NEWS + ADVICE
Where O Where Do I Want to Work
Sitting in your chair looking at job ads? Search agents out on your favorite sites? Think that is job search?
Well, actually, no.
I regularly hear job seekers complain about not finding good jobs online or never hearing back from all the resumes they have submitted to job ads. Blasting out your resume to every possible job ad is so easy these days. It is so easy that a lot of other folks are doing the same thing. Recruiters report getting hundreds of resumes from any ad but very few good candidates. Yes, even in the cleared jobs world.
Want a smarter way to find the job you want and can succeed in?
Develop your own targets list. Do the research and find those companies who need people with your skills and interests. Check them out to see if they really are a good place for you to work. How?
1. Start with your focus. What exactly do you want to do next? What skills and abilities and experiences do you have to support that goal?
2. Look for companies that need the work you want to do. There are many ways to find companies which may have jobs of interest to you.
- Check out professional organizations in your field for lists of members.
- Look at the many ‘best’ lists – magazines and newspapers publish the ‘best places to work’, ‘best places for mothers’, ‘fastest growing’ and so on. There are national lists of best places for veterans too.
- Review job boards that are relevant to your profession for companies you may not be aware of. For example in the security cleared arena, most have heard of Lockheed Martin or Northrop Grumman, but there are many smaller excellent companies as well.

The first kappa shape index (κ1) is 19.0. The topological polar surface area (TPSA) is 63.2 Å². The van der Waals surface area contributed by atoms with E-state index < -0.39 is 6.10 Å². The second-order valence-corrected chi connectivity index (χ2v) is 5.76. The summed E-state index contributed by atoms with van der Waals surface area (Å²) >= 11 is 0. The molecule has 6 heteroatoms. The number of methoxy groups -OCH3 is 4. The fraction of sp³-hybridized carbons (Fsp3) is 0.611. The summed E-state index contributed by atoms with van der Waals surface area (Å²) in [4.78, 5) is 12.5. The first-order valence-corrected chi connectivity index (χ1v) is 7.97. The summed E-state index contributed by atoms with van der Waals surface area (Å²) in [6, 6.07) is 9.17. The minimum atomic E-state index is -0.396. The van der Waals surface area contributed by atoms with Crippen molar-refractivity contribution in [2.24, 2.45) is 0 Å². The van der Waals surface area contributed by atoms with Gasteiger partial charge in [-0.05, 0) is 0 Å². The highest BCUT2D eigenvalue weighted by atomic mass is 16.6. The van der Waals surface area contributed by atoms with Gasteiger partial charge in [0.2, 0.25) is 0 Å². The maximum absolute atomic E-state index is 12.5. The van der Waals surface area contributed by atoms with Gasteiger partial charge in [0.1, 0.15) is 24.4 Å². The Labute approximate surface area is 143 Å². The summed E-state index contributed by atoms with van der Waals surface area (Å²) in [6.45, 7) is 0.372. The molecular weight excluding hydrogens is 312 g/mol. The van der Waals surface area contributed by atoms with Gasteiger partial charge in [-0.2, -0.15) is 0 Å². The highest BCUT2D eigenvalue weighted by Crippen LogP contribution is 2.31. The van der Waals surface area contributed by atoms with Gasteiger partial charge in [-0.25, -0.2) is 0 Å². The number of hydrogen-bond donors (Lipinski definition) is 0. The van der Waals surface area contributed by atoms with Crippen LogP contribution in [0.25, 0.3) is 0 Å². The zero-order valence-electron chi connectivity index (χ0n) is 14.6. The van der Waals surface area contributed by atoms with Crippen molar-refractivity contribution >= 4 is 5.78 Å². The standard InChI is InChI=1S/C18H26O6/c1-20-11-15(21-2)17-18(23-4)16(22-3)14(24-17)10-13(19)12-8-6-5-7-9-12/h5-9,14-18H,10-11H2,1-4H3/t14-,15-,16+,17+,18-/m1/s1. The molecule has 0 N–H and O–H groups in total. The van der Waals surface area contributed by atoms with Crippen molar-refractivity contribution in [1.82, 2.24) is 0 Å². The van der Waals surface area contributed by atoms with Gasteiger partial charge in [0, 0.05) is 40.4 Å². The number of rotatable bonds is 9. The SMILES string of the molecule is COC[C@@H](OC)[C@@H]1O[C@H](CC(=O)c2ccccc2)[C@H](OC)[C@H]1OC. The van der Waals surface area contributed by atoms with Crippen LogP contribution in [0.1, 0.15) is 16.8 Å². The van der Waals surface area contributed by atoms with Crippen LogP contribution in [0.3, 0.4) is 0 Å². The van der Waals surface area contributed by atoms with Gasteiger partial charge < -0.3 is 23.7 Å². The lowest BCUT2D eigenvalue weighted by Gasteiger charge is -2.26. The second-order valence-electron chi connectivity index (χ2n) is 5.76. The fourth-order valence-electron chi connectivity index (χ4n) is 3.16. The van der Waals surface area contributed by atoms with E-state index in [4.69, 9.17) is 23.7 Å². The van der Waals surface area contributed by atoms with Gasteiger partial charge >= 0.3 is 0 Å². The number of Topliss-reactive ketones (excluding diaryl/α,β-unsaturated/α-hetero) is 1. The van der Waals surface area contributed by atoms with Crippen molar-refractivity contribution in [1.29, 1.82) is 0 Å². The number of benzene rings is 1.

- Local economic development agencies often have lists of all the companies in the area by type of work.
- Talk to the reference librarian at your local library and learn more about searching. Plus, most have access to information that you would otherwise have to pay for.
- Don’t forget online searches – start simple. Example: ‘turbine manufacturers’ or ‘physical security companies’.
3. Once you begin to find companies which interest you, make a target list. Research each. Check their websites for both career information and for business news. Still interested? Ask your network for information about the company. Work your online connections too – learn to search LinkedIn or other social networks you belong to for people in your target companies. Check each target out in detail, looking for information about their culture and future prospects as well as jobs. Don’t forget to check company pages on LinkedIn, Facebook, Twitter and YouTube. Look at all the sources you can find to assess whether a target of interest is really one with good potential for your goals.
4. Once you have begun to identify target companies which are a good match, find a way to connect with the company. Ask your network for referrals to people there. Check out your social networks for links to employees and make the connection. Follow your target companies on social networks. If you can find someone who works there, ask for their assistance in understanding the company. What do they like about working there? What keeps them there? Learn about their interests and deepen the connection before you ask for a referral. Don’t forget to modify your resume to use each targets’ keywords and values. Check out target companies recruiters too – many are quite visible on LinkedIn, Twitter or Facebook and will be happy to connect with you.
If you cannot find a direct connection into a company, do your research to find the executives there who run the function you want to work in. Create a clear, compelling letter to that person showing what you can do for the company. And, yes, that does mean you have to have done your research and know what you offer that the target needs.
Sounds like far more work than just answering job ads, doesn’t it? But then this is just a big, long-term investment in your future. Is that worth the research to find a place where you can succeed and create the future you want?
Patra Frame is ClearedJobs.Net’s HR Specialist. She is an experienced human resources executive and founder of Strategies for Human Resources. Patra is an Air Force veteran and charter member of the Women in Military Service for America Memorial.This entry was posted on Thursday, March 14, 2013 7:03 am